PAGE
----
QATAR AIRWAYS A340-600 ECONOMY CLASS FLIGHT REVIEW BASICS:
On a recent trip to the Middle East, I had to take a flight from Dubai (DXB) to Doha (DOH). While the flight distance is only around 235 miles, with flight times rarely more than one hour, there is a surprisingly large selection of flight options. These range from low-cost carriers such as Fly Dubai right through to the full service options of Emirates and Qatar Airways.
As I had never flown Qatar Airways before, I thought I would give them a go, especially given all the hype about them being a five-star airline. Qatar runs many flights per day between the two cities, and they pretty much utilize their entire fleet on the route from A319/A320s right through to Boeing 777-300ERs. The type that excited me the most, however, was the Airbus A340-600, a type normally used more for ultra-long-haul 14+ hour flights rather than hot hops across the Arabian Gulf.
I arrived at Dubai Airport Terminal One a little over two hours prior to departure. Having now experienced all three passenger terminals at Dubai Airport, I must say T1 is the worst by far. While the terminal is functional, the demand for the terminal far outweighs its capacity. It took me one hour, yes one hour, to get from the check-in desks to my departure gate. Most of this time was spent waiting in the line for outbound immigration. It was not that there were not enough desks open – in fact they were all open – but there were just too many passengers to process at the time.
When I arrived at my gate, I was delighted to see the scheduled A340-600. Apparently Qatar Airways has a tendency of substituting to smaller aircraft last-minute for the Dubai flights when the seat factor is low. Luckily, this did not occur for me, despite the light load of only 65 passengers, due to the inbound flight having a healthier seat factor, thus justifying the use of the A346.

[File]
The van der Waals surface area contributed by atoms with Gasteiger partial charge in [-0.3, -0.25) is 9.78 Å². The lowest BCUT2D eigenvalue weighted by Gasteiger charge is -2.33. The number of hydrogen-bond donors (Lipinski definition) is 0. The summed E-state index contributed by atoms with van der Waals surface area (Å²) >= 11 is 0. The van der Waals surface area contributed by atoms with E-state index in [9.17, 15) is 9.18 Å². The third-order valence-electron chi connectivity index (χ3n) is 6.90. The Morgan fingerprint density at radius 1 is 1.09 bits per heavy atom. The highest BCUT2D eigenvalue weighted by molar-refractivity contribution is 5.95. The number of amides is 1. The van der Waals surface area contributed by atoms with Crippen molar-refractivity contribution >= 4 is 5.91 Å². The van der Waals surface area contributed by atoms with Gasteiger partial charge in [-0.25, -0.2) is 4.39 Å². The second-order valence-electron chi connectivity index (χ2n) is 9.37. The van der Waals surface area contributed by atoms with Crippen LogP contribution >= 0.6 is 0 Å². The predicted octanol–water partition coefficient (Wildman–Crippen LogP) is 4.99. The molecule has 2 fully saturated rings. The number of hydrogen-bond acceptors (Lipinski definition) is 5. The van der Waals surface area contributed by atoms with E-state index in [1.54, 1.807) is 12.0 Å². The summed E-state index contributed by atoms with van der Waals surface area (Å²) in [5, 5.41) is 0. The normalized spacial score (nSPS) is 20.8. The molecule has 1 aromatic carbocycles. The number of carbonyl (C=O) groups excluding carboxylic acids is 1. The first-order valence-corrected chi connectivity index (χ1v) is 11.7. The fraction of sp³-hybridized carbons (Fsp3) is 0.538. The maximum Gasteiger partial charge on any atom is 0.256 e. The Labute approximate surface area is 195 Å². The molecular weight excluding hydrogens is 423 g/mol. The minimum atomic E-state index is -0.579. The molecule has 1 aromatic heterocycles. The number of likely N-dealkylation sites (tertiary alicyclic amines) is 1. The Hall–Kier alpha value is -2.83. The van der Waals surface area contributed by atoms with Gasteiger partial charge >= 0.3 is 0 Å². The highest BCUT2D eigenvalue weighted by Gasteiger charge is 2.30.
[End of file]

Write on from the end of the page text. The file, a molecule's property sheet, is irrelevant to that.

Once on-board, I was warmly welcomed by the crew members who almost outnumbered the passengers in my cabin section. Prior to departure, moist towels and boiled candy was handed out — this was very impressive and a sure sign Qatar is ahead of the competition, even in the economy class cabin.
Despite our light load, there was no spirited take-off from our A340-600. Aside from the shorter take-off roll, you would not notice the difference versus a fully-loaded flight. The climb out was also as equally unimpressive and in true A340 fashion it was very, very slow.
Flight time was announced by the captain as being 45 minutes — I was not expecting much in terms of service on a flight of this length. I was very surprised, then, to see the cabin crew begin the service with first a drinks run of water/juice. They were then followed by a warm snack of chicken shawarma calzone and almond cake along with more drinks, and finally a third drinks run to conclude the service. I have been served less on a five-hour transcontinental flight, let alone a 45-minute hop!
I was positively impressed by this experience, although it would be interesting to see how the crew would cope with a full load of close to 300 passengers as opposed to just the 45 flying in economy. While the crew only served water/juice/tea and coffee from the service carts, it was possible to order other beverages which were brought from the galley (this included beer, wine, and spirits, as well as soft drinks).
Arrival into Hamad International Airport, Doha was on-time, and I was out of the airport in 15 minutes. This airport is the complete opposite of Dubai, whereby the capacity at the present time far outweighs demand. The airport management has also mentioned that even for the upcoming 2022 World Cup in Qatar, the airport will still have excess capacity.
Overall, Qatar Airways truly delivered a five-star product even on the shortest flights within their network. I look forward to trying them out on the longer routes in the future and perhaps even on the improved A350.